Entrepreneur Office Hours - Issue #25
Misunderstanding cliched startup concepts, turning side hustles into businesses, and the guy who gave us ad retargeting
Like any culture, the startup world has its share of cliches and common concepts. And, also like any culture, some of those concepts are completely misunderstood. This week, I shared a three part series on LinkedIn about commonly misunderstood startup concepts I think you’ll enjoy. What other entrepreneurship concepts do people often seem to get wrong?
Also in this week, I got to speak with Kevin O’Connor, founder of DoubleClick, which is basically the company that invented online advertising. He sold for $1.4 Billion, and now it’s the foundation for Google’s enormous ad network.
And I answer a question about leveraging pricing as a competitive strategy. TL:DR… DON’T!
Reply to this email with any questions you have. I’ll do my best to answer.
3 Startup Phrases Entrepreneurs Completely Misunderstand
The startup world has lots of cliches and common phrases. But not all of them mean what people think. Here are three of them:
The Advertiser Who Introduced Retargeting
Even if you haven’t heard of DoubleClick, you’ve certainly been impacted by it. In fact, there’s a good chance DoubleClick’s ad serving platform is impacting you in some way literally this second. Hear how DoubleClick's founder, Kevin O'Connor, built it.
Get the newest episode of Web Masters:
…or search “Web Masters” wherever you listen to your favorite podcasts.
Not every business needs to be a career, and not every passion needs to be a business. So how can you tell if your side hustle is ready to be something more?
Office Hours Q&A
The companies we’re competing with are better established and have lots more resources to go after customers, so we’re trying to figure out the best way to compete.
The standard model for what we’re doing is to charge users a commission on the revenue they’ll generate using our platform, and that’s what our competitors do. We’re thinking about charging a flat fee, which will be slightly more expensive up front, but a lot cheaper for users in the long run.
Is that a good strategy?
Knowing nothing about your exact business or market, I can’t definitively answer whether or not you’re proposing a good strategy. However, I can offer two important cautions:
Caution #1: Other companies are doing what they’re doing for a reason
I often hear entrepreneurs who are new into a market or industry look at the incumbents and say “that doesn’t make any sense” or “that’s wrong” or “we’re going to do things completely different.” You might be right. Maybe the incumbents are crazy/idiots/stupid/etc. However, starting from the belief that currently successful companies are somehow filled with a bunch of oblivious idiots seems like a dangerous assumption.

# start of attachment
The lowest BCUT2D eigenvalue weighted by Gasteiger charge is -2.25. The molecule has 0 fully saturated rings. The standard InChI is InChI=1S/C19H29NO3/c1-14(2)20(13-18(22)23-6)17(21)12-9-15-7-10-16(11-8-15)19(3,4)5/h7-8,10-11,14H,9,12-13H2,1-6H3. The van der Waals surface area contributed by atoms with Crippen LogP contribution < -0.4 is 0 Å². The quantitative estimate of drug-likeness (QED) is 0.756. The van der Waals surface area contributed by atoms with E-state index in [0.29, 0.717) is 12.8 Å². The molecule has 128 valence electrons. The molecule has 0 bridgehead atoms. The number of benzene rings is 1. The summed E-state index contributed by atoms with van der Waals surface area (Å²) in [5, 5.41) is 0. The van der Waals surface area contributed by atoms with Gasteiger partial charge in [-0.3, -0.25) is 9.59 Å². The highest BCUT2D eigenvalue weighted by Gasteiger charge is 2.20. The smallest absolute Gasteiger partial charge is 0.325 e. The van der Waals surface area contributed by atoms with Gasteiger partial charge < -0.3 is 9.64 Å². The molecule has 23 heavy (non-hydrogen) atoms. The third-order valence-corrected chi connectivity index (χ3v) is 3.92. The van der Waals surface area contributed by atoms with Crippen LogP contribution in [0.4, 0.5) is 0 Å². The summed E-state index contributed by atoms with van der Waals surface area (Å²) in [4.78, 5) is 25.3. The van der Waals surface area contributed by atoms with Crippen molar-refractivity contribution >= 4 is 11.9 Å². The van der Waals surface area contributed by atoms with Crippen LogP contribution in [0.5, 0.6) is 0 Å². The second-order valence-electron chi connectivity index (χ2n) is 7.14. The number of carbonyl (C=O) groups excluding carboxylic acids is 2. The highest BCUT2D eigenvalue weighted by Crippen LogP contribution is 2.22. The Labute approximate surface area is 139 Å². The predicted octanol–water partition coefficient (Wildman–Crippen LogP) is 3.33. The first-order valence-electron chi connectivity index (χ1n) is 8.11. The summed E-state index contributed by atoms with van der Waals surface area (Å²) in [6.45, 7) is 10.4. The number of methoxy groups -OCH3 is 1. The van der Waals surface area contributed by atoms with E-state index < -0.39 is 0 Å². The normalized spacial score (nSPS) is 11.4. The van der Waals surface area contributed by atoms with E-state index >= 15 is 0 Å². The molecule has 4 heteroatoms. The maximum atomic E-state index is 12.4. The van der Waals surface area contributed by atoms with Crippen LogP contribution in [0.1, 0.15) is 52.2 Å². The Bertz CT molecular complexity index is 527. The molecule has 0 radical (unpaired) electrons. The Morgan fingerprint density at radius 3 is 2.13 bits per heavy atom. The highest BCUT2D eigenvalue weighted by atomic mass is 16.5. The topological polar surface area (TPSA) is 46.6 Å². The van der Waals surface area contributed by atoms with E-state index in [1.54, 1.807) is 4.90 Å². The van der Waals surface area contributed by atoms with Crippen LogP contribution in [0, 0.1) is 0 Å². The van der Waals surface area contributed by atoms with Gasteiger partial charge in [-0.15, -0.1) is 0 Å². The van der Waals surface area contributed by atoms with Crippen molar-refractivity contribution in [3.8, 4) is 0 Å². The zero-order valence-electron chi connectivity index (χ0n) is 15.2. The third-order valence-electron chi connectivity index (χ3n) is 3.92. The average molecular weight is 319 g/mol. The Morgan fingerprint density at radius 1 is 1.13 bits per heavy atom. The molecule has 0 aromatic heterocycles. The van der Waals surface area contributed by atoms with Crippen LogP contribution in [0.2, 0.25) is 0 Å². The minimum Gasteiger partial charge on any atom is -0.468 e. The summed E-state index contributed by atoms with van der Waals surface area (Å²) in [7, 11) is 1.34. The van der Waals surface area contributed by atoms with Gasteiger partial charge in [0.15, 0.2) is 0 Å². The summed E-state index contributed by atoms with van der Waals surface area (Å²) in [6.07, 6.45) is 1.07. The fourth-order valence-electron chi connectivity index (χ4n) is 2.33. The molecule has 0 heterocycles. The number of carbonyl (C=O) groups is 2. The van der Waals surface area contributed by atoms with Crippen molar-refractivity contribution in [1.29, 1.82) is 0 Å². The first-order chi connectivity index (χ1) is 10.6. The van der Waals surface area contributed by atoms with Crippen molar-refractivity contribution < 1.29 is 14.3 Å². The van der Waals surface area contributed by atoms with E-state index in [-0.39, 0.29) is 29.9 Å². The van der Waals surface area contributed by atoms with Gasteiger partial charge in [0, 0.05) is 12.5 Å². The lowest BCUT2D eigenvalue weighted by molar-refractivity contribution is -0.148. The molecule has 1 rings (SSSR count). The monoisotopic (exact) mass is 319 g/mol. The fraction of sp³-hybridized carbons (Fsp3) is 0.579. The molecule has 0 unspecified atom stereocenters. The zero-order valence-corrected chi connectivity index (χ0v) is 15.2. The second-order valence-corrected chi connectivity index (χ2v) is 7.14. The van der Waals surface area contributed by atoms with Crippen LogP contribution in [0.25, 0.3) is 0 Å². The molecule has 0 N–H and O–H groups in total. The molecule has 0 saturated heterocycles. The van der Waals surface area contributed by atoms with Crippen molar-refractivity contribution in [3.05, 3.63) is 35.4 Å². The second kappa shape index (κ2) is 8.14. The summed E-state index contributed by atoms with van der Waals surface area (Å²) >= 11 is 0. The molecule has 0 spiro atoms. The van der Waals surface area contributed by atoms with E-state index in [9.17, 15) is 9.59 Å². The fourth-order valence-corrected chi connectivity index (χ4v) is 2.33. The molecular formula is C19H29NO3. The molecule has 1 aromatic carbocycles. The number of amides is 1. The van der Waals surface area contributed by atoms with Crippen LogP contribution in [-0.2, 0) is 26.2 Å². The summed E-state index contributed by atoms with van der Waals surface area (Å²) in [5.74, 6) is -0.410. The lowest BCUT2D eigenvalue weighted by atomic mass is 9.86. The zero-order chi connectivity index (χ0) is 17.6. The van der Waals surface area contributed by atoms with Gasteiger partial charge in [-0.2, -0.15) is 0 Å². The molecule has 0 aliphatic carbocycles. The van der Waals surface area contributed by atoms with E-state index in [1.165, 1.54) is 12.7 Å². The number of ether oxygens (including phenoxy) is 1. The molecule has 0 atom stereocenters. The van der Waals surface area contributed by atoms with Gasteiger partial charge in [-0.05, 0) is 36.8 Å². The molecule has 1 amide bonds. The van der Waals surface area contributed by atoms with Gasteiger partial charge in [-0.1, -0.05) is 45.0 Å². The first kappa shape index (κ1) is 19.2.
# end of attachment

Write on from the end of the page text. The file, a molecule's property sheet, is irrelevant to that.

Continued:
Remember that businesses are wildly difficult to build and operate. I point this out because if you’re looking at an established, successful company and assuming they don’t know what they’re doing, chances are the opposite is true. There’s a much better chance the company you think is filled with idiots knows exactly how it achieved its success, and you’re the one who doesn’t know what you’re doing.
Rather than assuming the competitors don’t know what they’re doing, assume there’s a good reason behind every decision they made. This is particularly true if there’s a situation like you’ve described where multiple competitors are doing the same thing.
If everyone else is using a commission revenue model, there’s probably a good reason. I’m guessing the commission model is A) the optimal way for the business to make money; and B) it’s what customers expect and are used to (remember: never underestimate the importance of customer expectations, even if they seem illogical).
Caution #2: Competing on prices is difficult
Lots of new entrepreneurs try to compete on price. At first glance, competing on price makes sense because it’s an easy way to differentiate yourself from competitors.
But price is actually a terrible way to compete for a number of reasons. The two most important of those, in my mind, are: 1) businesses benefit from making more money, so charging more if you’re able to do so seems like a good idea; 2) competing on price is a race to the bottom because someone can always come along and undercut you.
While price can seem like a good differentiator, what you’ll learn over time is that customers actually prioritize benefits over costs. That means they’ll pay more if they feel like they’re receiving something they truly want in return.
For evidence, consider any luxury brand. Why would someone spend thousands of dollars for a Hermes bag when you can get an equally useful bag from Walmart for significantly less? The answer, of course, is that the Hermes bag provides other sources of value beyond the ability to carry things.
Rather than competing on price, I encourage entrepreneurs to compete on value. Don’t try to undercut your competitors. That’s a losing battle, particularly if they’re already much better resourced than you. Instead, focus on creating more value. If you create more value, you’ll attract customers and you’ll be able to charge them more, which is the best of both worlds.
Got startup questions of your own? Reply to this email with whatever you want to know, and I’ll do my best to answer!